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Sea The Stars – Some Passing Thoughts

With the announcement today that the immortal Sea The Stars is being retired to stud, here’s a couple of quick thoughts:

* So See The Stars is done.  Great horse – no doubt – but as I covered here in a previous post I still don’t quite get why he’s greater than the “latest and greatest” to come out of Europe in several other recent years, let alone better than historical figures like Mill Reef or Sea-Bird in Europe or Secretariat and Man O’ War in the US, but apparently many people do.   It’s certainly not based on winning by open lengths, comparative margins of victory against the same horse, times, his thorograph figures, or his record.  But it appears there’s something else there that I’m missing because there are countless articles labeling him as such.  At least Steve Crist agrees with me.

* Here’s something else I don’t get.  Believe me, I understand economics as well as anyone, but if you have more money than you’ll ever need isn’t there a thrill to watching your horse continue to run if they’re regarded as one of the greatest horses to ever race?  I’m not saying to beat the horse into the ground, but wouldn’t you want to see him at 4 if he’s “fit and healthy” as John Oxx described him today?  Don’t people get into this game for the remote possibility of one day having a horse like this?  I presently own a small piece of several horses and watching them run in a maiden race is indescribably exciting.  I can’t even imagine what it would be like to own a true “great” or even a champion.  It just blows my mind that it’s so rare that someone ever says something like “You know what?  The horse is sound and feeling good and I don’t need the money and seeing him race is the most incredible feeling in the world so I’m going to bring him back next year.”   I understand the reasons for going to stud and the insurance considerations etc, but how does this  almost *never* happen these days?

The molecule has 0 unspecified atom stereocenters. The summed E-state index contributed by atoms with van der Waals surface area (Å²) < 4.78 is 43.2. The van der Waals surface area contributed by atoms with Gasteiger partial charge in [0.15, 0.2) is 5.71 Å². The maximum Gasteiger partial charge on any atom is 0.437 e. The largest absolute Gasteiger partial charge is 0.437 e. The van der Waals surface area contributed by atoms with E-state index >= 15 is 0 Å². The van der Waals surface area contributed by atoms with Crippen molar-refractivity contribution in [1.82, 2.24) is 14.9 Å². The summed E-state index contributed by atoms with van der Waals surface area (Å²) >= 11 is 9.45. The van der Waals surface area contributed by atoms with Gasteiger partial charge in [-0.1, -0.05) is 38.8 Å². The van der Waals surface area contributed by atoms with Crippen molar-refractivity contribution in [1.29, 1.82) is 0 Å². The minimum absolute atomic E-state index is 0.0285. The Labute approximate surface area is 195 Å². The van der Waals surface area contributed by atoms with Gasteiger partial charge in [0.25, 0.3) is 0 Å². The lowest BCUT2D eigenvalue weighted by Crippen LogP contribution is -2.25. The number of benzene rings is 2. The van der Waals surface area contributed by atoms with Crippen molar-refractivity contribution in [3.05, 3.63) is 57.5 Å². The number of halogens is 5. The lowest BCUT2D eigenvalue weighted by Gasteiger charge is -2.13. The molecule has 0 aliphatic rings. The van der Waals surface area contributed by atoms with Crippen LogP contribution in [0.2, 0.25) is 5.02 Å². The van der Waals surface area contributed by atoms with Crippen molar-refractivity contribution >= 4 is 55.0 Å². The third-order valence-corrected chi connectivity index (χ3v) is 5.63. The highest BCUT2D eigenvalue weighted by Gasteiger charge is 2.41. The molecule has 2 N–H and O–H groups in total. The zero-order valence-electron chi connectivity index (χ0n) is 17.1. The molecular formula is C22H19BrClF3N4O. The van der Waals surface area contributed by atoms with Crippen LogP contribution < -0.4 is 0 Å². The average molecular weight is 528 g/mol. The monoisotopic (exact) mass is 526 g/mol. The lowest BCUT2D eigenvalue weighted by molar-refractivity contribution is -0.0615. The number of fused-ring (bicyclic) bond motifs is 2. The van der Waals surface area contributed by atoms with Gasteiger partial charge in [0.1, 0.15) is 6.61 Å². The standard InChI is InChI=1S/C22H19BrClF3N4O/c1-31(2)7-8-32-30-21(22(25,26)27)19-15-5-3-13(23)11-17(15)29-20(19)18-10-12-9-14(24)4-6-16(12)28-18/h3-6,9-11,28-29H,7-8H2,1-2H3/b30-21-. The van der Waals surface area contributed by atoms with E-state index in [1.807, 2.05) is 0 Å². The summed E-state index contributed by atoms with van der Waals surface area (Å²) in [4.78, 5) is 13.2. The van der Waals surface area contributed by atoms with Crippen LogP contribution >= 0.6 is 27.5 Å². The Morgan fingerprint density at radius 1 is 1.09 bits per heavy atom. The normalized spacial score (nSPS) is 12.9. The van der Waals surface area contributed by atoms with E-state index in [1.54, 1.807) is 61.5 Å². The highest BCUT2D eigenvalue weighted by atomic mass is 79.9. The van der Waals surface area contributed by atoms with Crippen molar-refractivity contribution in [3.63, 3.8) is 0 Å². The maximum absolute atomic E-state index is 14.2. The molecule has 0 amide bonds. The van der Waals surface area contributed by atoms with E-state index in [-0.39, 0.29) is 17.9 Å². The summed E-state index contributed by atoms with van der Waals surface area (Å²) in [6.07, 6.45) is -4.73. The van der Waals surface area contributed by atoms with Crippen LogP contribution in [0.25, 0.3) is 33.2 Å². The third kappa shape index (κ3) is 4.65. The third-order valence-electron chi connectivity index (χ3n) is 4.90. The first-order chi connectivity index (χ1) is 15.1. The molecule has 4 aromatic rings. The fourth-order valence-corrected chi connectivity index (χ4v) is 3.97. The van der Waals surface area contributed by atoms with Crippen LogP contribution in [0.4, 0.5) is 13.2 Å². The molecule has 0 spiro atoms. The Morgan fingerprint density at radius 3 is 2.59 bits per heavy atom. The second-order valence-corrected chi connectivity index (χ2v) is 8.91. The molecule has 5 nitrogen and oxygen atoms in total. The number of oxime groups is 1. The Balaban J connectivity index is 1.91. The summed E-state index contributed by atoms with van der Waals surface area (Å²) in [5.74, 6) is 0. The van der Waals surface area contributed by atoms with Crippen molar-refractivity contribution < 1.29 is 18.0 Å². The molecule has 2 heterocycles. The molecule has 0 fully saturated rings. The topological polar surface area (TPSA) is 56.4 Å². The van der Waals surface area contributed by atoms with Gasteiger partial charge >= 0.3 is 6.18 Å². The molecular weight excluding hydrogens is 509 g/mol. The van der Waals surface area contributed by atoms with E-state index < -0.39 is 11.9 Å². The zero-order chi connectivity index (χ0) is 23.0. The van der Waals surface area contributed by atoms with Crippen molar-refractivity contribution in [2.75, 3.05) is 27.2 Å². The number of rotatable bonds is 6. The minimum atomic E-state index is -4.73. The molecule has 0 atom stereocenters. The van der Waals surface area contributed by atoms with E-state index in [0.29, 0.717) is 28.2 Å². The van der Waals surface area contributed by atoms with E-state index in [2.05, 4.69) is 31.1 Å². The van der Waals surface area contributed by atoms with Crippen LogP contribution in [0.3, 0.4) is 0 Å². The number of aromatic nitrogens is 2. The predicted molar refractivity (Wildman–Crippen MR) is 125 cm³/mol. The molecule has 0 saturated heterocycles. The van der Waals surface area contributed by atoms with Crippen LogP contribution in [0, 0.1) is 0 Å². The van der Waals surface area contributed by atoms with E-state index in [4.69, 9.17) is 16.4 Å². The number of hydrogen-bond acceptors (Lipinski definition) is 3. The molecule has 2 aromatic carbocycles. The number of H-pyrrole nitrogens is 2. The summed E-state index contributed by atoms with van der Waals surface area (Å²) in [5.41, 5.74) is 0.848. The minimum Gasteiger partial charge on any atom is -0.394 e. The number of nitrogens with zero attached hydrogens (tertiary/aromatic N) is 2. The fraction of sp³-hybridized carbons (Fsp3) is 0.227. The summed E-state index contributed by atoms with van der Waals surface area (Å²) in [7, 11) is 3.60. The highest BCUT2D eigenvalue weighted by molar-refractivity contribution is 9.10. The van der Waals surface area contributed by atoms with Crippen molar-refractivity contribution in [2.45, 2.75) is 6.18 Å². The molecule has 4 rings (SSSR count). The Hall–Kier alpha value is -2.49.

I simply can’t imagine owning a champion, not needing or caring about money, and rushing to retire them prematurely.  And I don’t want to hear that there’s nothing else to prove.  There’s always more to prove – especially in a 9-race career that essentially lasted 6 months.  What about simply cementing a legend?  There’s coming back at 4 and dominating again.  There’s the Breeders’ Cup in the US.  There’s dirt in the US.  Say the horse were to come back next year and win 5 or 6 major races in Europe again, win the Arc for a second year in a row, and come over to the US and win the Breeders’ Cup Classic on dirt by 5 lengths…well then you’d truly have a legend.  You’d have a horse that ranks alongside Secretariat (justifiably) as one of the top 2 or 3 horses in racing history.  What about simply winning the Arc in back to back years and then becoming the only Arc winner to win the BC Turf (or any Breeders’ Cup race)?  There are any number of things that could be accomplished to further his greatness and historical ranking.

Disappointing.  But at least if history is a guide, at least we’ll have another greatest horse ever coming out of Europe to admire within a year or two.

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Posted in Breeders' Cup, General Racing Discussion.

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2 Responses

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  1. Misty Mays says

    Many of these riders/breeders win one and get comfortable its the desire to keep winning that makes u go out and keep racing.

Continuing the Discussion

  1. Just How Fast Was Sea The Stars? | Farewell To Kings linked to this post on October 14, 2009

    […] written quite a bit about Sea The Stars recently, so hopefully you can tolerate one last post on…Sea The Stars!   I didn’t […]